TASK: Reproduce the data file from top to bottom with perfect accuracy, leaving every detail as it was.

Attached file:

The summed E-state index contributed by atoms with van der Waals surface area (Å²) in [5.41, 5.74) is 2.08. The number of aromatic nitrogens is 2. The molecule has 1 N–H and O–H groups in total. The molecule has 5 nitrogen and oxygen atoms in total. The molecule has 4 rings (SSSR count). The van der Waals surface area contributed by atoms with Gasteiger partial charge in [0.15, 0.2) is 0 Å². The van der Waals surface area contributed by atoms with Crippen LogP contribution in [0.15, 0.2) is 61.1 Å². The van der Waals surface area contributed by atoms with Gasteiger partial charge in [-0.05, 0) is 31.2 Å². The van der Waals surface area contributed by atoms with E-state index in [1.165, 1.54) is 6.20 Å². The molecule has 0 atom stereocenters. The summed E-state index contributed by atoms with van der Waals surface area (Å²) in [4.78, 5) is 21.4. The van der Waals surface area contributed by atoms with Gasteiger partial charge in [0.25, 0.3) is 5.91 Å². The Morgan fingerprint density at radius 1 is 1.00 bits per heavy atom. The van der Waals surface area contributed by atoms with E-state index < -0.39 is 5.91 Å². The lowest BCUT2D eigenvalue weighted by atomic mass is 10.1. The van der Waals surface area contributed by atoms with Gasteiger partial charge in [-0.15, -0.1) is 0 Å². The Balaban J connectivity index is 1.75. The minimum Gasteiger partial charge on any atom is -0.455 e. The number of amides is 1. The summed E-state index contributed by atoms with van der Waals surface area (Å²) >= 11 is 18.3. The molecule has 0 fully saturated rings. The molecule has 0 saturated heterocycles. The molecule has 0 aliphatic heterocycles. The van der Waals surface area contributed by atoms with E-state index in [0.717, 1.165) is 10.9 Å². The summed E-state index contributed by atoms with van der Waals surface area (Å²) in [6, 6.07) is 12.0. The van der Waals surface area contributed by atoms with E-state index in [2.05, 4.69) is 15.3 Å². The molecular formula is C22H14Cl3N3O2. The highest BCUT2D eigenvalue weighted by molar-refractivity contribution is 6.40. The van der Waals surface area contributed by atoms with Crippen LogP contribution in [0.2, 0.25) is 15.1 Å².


The summed E-state index contributed by atoms with van der Waals surface area (Å²) in [5.41, 5.74) is 2.08. The number of aromatic nitrogens is 2. The molecule has 1 N–H and O–H groups in total. The molecule has 5 nitrogen and oxygen atoms in total. The molecule has 4 rings (SSSR count). The van der Waals surface area contributed by atoms with Gasteiger partial charge in [0.15, 0.2) is 0 Å². The van der Waals surface area contributed by atoms with Crippen LogP contribution in [0.15, 0.2) is 61.1 Å². The van der Waals surface area contributed by atoms with Gasteiger partial charge in [-0.05, 0) is 31.2 Å². The van der Waals surface area contributed by atoms with E-state index in [1.165, 1.54) is 6.20 Å². The molecule has 0 atom stereocenters. The summed E-state index contributed by atoms with van der Waals surface area (Å²) in [4.78, 5) is 21.4. The van der Waals surface area contributed by atoms with Gasteiger partial charge in [0.25, 0.3) is 5.91 Å². The Morgan fingerprint density at radius 1 is 1.00 bits per heavy atom. The van der Waals surface area contributed by atoms with E-state index < -0.39 is 5.91 Å². The lowest BCUT2D eigenvalue weighted by atomic mass is 10.1. The van der Waals surface area contributed by atoms with Gasteiger partial charge in [-0.15, -0.1) is 0 Å². The Balaban J connectivity index is 1.75. The minimum Gasteiger partial charge on any atom is -0.455 e. The number of amides is 1. The summed E-state index contributed by atoms with van der Waals surface area (Å²) >= 11 is 18.3. The molecule has 0 fully saturated rings. The molecule has 0 saturated heterocycles. The molecule has 0 aliphatic heterocycles. The van der Waals surface area contributed by atoms with E-state index in [0.717, 1.165) is 10.9 Å². The summed E-state index contributed by atoms with van der Waals surface area (Å²) in [6, 6.07) is 12.0. The van der Waals surface area contributed by atoms with E-state index in [2.05, 4.69) is 15.3 Å². The molecular formula is C22H14Cl3N3O2. The highest BCUT2D eigenvalue weighted by molar-refractivity contribution is 6.40. The van der Waals surface area contributed by atoms with Crippen LogP contribution in [0.2, 0.25) is 15.1 Å².